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A woman and her service dog

Can You Get a Service Dog for Endometriosis?

I swear my dog Della knows I’m in pain even before I do. During a flare up, she insists on pressing her body against mine, adding just the right amount of pressure and emotional support to help me feel not so alone and helpless in my suffering.

Della’s a black and white shelter dog, some kind of bully breed (most look at her and think “pit bull”). I initially adopted her as a pet, not specifically to help with my endo.

But when so many of us get support from our pets, some people wonder if an animal could help with chronic pain in a more official way.

Can you get a service dog for endometriosis?

Here’s the scoop on service dogs and how they might relate to your needs as a person with endo.

How a dog might help with endometriosis

Only you know the details of how much endometriosis disrupts your daily life. You might sometimes have cramps and fatigue so bad, you can hardly get out of bed. Your endo symptoms might also overlap with other chronic conditions, such as depression or fibromyalgia, to make the pain feel even more unmanageable.

When I say that my dog Della knows I’m in pain even before I do, I mean that can actually come in handy. Ibuprofen rarely helps me at all during a severe pain flare up, but if I can catch the flare up early enough, sometimes ibuprofen helps prevent it from getting worse.

So if something can alert me to pay attention just as the flare up begins – like, say, that unique way Della comes up to me when she’s worried about me – that could help me get ahead of my pain before it gets to a level where I can’t function.

Your dog could also help simply by giving you comfort. While chronic pain can feel very isolating and defeating, Della gives me hope, joy, and reasons to look forward to each day, even when I’m in constant pain.

The emotional benefits of being around animals might actually make a physical difference, too. Studies suggest that having pets lowers blood pressure.1 Inflammation plays a big role in endometriosis pain2, and if your dog’s presence reduces your stress, that could potentially help you manage your endo symptoms.

Does a dog that helps you with endo count as a service dog?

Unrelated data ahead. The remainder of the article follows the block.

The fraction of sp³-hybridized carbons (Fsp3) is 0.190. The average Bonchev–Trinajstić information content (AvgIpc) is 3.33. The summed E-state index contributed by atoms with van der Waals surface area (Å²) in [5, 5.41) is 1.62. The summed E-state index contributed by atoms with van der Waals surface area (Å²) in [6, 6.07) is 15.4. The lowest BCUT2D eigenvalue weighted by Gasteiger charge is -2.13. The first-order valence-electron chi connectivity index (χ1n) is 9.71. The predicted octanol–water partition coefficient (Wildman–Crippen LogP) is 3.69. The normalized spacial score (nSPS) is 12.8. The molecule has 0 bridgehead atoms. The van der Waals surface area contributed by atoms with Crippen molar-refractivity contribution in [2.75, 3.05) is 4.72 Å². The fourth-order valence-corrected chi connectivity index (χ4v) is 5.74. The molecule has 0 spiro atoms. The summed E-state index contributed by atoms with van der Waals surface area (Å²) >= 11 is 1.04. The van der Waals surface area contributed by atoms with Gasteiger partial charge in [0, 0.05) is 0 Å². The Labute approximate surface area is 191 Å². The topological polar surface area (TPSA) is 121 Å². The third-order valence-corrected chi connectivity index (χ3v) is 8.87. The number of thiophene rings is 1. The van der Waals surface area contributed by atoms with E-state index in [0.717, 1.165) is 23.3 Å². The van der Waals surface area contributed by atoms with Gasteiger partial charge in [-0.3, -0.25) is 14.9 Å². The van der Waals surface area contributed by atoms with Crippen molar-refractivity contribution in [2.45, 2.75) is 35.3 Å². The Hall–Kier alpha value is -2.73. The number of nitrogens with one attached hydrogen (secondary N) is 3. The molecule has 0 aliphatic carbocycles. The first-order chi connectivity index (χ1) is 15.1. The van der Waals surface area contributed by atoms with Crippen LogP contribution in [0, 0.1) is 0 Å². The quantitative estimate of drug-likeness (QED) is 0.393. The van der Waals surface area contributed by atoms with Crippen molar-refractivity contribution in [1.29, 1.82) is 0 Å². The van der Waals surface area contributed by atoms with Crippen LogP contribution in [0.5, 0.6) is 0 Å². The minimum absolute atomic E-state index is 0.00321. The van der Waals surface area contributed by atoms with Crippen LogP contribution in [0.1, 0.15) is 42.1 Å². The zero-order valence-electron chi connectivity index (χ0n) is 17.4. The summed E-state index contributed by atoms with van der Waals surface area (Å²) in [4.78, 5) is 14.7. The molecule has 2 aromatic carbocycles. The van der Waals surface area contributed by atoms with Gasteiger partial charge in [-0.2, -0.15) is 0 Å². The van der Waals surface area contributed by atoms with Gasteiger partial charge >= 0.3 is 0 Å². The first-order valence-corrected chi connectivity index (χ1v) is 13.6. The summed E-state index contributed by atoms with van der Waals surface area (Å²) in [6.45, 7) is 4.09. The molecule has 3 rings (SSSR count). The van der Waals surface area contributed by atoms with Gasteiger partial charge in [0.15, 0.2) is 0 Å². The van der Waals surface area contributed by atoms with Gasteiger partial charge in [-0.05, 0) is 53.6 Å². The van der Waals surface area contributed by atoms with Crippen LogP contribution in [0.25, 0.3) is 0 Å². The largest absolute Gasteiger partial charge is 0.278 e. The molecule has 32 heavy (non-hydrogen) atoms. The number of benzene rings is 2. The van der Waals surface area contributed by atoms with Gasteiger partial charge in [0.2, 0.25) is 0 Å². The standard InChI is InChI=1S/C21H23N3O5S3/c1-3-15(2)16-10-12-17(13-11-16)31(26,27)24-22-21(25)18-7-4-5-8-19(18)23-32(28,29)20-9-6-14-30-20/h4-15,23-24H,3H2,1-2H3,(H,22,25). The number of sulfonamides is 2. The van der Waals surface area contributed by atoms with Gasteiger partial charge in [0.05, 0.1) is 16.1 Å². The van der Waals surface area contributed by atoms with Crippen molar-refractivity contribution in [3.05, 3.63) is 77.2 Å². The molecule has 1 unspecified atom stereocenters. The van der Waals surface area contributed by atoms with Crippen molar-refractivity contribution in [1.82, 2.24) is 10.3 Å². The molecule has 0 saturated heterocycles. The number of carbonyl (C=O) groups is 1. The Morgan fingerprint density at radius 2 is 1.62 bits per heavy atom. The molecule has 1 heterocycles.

There’s a difference between a service dog and an emotional support animal (ESA). Legally speaking, the difference has a lot to do with how the dog has been trained.3

A service animal is trained to do a job related to its handler’s disability – for example, opening a refrigerator door for a person with limited mobility. So you could get a service dog trained specifically to perform a task like bring you medication when you can’t get it yourself.

If your dog helps you feel better just by nature of being around you as a dog, that’s more like an emotional support animal. ESAs provide companionship and comfort, and they don’t have to be trained for a specific task.

They also don’t have as many legal protections as service dogs. ESAs can live in “no pets” housing and join you on commercial airplanes, while service dogs are also allowed to go into public places where pets wouldn’t be allowed, like restaurants, grocery stores, and shops with “no pets” policies.

Service dogs go through extensive training to be able to go into these spaces and stay under their handler’s control. That’s part of why service dogs are often so costly, from $10,000 to $20,000 or even more. These costs can including training as well as breeding to produce dogs with the right qualities to be working dogs.

Some handlers adopt and train their own service dogs instead. But your dog has to have the temperament and training to be in public without disruptions like jumping on people or barking at other working dogs.

Could your dog be an endometriosis service dog?

It’s possible for a dog to help you with your endometriosis symptoms, alone or alongside other conditions you live with. So should that dog be a pet, an emotional support animal, or a service dog?

That depends on your individual circumstances. Not everyone with endo would need a specially trained service dog, and for most people, the perks of having a pet or ESA are enough.

To find your answer, consider and discuss with your doctor factors like cost, what kind of assistance you need, and how a dog may or may not be trained to provide that help.

One thing is for sure: however the law classifies your dog, you’re sure to get some sweet, judgement-free company on your journey with endometriosis. There’s nothing like a dog’s love to pick you up when you need it.

This article represents the opinions, thoughts, and experiences of the author; none of this content has been paid for by any advertiser. The Endometriosis.net team does not recommend or endorse any products or treatments discussed herein. Learn more about how we maintain editorial integrity here.

  1. Levine, G, et al. Pet Ownership and Cardiovascular Risk.  https://www.ahajournals.org/doi/full/10.1161/CIR.0b013e31829201e1. Accessed February 3, 2019.
  2. Cuevas M, Flores I, Thompson K, Ramos-Ortolaza D, Torres-Reveron A, Appleyard C. Stress Exacerbates Endometriosis Manifestations and Inflammatory Parameters in an Animal Model. Reprod Sci. 2012;19(8):851-862. https://www.ncbi.nlm.nih.gov/pmc/articles/PMC4046310/. Accessed February 3, 2019.
  3. Brennan, J and Nguyen, V. Service Animals and Emotional Support Animals. https://adata.org/publication/service-animals-booklet. Accessed February 3, 2019.

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